By KAITLYN NAPLES
Bristol Rising started out as a group of 14 people meeting at a local bar, discussing the future of Bristol’s downtown. That group has grown to over 2,000 people, has held 24 meet-ups, and has been instrumental in bringing five businesses into the downtown area of the city, has hosted numerous events on the former mall property, and much more.
“Even though we haven’t broken ground yet,” Community Liaison Mark Walerysiak said, referring to Bristol’s preferred downtown developer Renaissance Downtowns, “look at what has happened in the last two years.”
Almost three years ago, Bristol approved Renaissance Downtowns to tackle the task of redeveloping its now empty lot downtown. Not only has Renaissance focused on the 17-acre parcel, it has expanded its plan to enhance the area surrounding that empty lot. In 2011, Renaissance’s plan was approved by the city council, which includes 22 buildings of mixed use, from housing, retail, dining and more. Of those 22 buildings, eight buildings are mixed residential and retail use, seven buildings are residential, one building is retail only, one is for office use only, one is a boutique hotel, two parking structures, one transit facility, and one landmark building, the company’s plan stated.
Bristol Rising popularized a new term, “crowdsourced placemaking,” which it has built upon since its existence. The group has been instrumental throughout the development process of the downtown lot since the beginning, and are residents of Bristol who offer suggestions and vote on what they’d like to see in the future of their downtown. Bristol Rising has also been featured in national news outlets, like the New York Times, Mashable.com and more.
“We are just trying to help people understand that they have the power to be involved and inspire others,”said Walerysiak, who heads the Bristol Rising groups, adding that he humbly takes pride in how Bristol Rising has suc-ceeded and flourished. “It started as just an idea, and now it is such a positive force and is changing people’s minds and inspiring the community to invest in their community and downtown.”
Bristol Rising has held surveys and votes on housing downtown, and retail, and already has 51 “letters of intent” from residents who say they would live downtown and have faith in the project. The letters, Walerysiak said, are just tangible proof that members of the community are supportive of the downtown project and the future of the community. The project has also received support for future businesses in the downtown lot, as well as business that have already opened, including the new gastro-pub Barley Vine, Bristol Billiards, Bristol’s Marketplace, Bare Bones, and Firefly Brewing Co.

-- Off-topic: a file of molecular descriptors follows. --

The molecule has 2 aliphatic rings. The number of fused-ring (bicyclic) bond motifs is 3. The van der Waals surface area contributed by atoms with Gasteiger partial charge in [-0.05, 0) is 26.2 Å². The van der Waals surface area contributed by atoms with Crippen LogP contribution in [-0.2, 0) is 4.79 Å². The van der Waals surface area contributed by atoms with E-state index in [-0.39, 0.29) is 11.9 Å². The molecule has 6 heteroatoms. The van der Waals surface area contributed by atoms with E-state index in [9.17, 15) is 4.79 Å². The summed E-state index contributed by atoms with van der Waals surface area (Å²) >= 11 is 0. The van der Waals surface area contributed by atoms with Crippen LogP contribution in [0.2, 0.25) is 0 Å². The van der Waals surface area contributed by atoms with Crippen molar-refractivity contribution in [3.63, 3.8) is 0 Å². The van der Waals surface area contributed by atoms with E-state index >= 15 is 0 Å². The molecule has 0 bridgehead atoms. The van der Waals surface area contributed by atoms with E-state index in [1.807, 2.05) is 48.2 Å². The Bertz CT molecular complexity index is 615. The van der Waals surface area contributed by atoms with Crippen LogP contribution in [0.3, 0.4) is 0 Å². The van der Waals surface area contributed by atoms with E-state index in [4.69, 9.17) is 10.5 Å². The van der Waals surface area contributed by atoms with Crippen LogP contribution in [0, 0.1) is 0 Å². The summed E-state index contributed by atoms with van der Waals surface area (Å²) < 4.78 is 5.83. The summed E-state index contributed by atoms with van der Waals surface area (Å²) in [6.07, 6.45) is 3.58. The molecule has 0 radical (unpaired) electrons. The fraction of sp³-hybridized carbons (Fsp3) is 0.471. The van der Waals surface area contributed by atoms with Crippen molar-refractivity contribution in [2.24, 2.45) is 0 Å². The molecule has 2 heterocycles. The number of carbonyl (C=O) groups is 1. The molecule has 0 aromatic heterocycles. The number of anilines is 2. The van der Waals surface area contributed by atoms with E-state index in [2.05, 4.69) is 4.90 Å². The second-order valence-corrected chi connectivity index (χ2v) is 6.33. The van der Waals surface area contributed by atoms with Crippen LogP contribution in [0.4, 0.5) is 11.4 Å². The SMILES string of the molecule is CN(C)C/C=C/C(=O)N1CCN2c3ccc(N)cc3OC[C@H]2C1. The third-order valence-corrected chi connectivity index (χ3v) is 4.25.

Bristol Rising recently held a “residential happy hour” at Barley Vine for residents who are have expressed interest or are interested in living in the future downtown. Walerysiak said he is looking for 150 letters of intent.
In regards to the progress on the downtown project, there will be a special zoning meeting on Wednesday, Dec. 19 at 6:30 p.m. on Phase 1 of the downtown project. According to Renaissance’s plan, The first phase will include the relocation of the McDonald’s restaurant to the other side of the lot, where Discount Food Outlet once stood. The first phase then will focus on the part of the lot on the corner of Main Street and Riverside Avenue. On this part of the lot, mixed residential and retail buildings will be constructed, as well as the “Piazza,” which will serve as a gathering space and central location of the area. Additionally, on Riverside Avenue, will be a 125-key boutique hotel.
For more information on the downtown project, visit www.rdatbristol.com. For more information on Bristol Rising, visit www.bristolrising.com, or visit the office at City Hall on the second floor.
By KAITLYN NAPLES